Hanlontown, Iowa

City Established 1899

Sime-Oswald Cabin

This pioneer cabin’s oak logs still bear the marks of the ax that split their lengths almost 150 years ago. They were hewn at a time when the country was reinventing itself after the Civil War. The cabin was built by Norwegian immigrant Arne Sime in 1869. “The skill, the work, the labor it took to do this — it is inconceivable to us today,” said Richard Holstad, a descendant of the cabin’s builder. Hanlontown is now home to the 18-by-30-foot two-story cabin that, despite as many as three moves from its original spot, still stands strong against time — with a little help. The cabin, large by most standards of early settler cabins, was probably built somewhere south of Highway 105 on or near the southbound lane of Interstate 35. It was most likely moved to a spot near that location before being moved to the late Leo and Jen Oswald farm west of Hanlontown.

Leo and Jen’s son, the late Andy Oswald and his wife Pat donated the cabin and and much of the furnishings they had collected to Hanlontown’s Preserving Our Past in 2005. The condition of some of the logs the cabin was built of prevented moving it intact so once again it was disassembled and then reassembled behind the Citizens Savings Bank museum in Hanlontown.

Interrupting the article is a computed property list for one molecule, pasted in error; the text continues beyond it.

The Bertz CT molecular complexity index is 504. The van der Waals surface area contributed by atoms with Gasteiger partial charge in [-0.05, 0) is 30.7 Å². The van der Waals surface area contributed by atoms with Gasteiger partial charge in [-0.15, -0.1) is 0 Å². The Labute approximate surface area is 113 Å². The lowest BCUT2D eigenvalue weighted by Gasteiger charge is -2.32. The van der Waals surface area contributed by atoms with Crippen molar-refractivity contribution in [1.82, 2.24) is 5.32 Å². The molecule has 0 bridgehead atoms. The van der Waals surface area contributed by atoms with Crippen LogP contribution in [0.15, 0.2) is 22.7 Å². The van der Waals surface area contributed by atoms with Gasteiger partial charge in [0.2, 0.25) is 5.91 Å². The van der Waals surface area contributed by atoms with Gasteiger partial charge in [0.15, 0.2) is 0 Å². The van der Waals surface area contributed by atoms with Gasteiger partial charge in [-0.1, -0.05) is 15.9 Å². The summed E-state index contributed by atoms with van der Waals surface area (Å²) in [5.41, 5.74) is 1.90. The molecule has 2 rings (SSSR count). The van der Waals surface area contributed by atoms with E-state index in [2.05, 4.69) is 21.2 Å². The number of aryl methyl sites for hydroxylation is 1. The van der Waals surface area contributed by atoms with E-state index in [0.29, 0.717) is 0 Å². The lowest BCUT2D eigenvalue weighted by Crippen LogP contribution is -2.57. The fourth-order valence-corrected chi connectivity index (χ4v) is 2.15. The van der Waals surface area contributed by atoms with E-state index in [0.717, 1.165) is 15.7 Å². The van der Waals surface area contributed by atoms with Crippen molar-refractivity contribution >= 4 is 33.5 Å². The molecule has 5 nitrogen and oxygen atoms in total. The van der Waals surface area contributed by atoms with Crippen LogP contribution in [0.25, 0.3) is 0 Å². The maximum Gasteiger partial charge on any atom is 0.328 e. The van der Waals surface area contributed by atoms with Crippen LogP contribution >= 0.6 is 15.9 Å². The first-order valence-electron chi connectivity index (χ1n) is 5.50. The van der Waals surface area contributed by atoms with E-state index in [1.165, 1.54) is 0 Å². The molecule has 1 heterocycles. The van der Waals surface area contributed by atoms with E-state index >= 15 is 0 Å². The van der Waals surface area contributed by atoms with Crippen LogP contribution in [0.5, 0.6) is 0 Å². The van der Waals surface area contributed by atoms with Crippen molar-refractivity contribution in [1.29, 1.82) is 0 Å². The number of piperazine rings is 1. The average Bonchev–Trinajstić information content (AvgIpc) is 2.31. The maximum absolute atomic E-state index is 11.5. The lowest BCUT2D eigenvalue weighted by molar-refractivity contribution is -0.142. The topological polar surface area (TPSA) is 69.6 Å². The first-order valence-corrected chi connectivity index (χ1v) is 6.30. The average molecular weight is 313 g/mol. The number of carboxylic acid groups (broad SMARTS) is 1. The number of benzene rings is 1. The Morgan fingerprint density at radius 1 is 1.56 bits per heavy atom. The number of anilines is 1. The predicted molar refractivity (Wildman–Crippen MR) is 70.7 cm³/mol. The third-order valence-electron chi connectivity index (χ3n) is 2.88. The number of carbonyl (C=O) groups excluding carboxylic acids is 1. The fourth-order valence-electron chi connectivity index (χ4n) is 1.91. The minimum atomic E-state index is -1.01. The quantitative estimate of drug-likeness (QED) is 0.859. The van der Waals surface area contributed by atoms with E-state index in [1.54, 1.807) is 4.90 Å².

If it was not for the efforts of volunteer Arden Bergan this project might have never been completed as the cabin reconstruction was both much more costly and required more labor than anticipated. The accidental death of Arden delayed completion, but now after 7 years of fundraising, contract labor and hundreds of volunteer hours it’s once more open to the public. While there are still things to be finished members of the Hanlontown Fire Department and POP cleaned and moved furnishing that had been stored in basement of the museum, into the cabin on July 12th, 2012.

Dedicated on July 15th 2012 the cabin is once again open to the public.The cabin and Savings Bank Museum will normally be open from 2pm to 4pm on Sundays durring the months of June, July and August. Exceptions are when the 4th of July falls on a Sunday (will be closed) and the third weekend of June when it is open on Saturday between 10am and 2pm rather than on Sunday. This building is one of the Worth County Historical Society sites.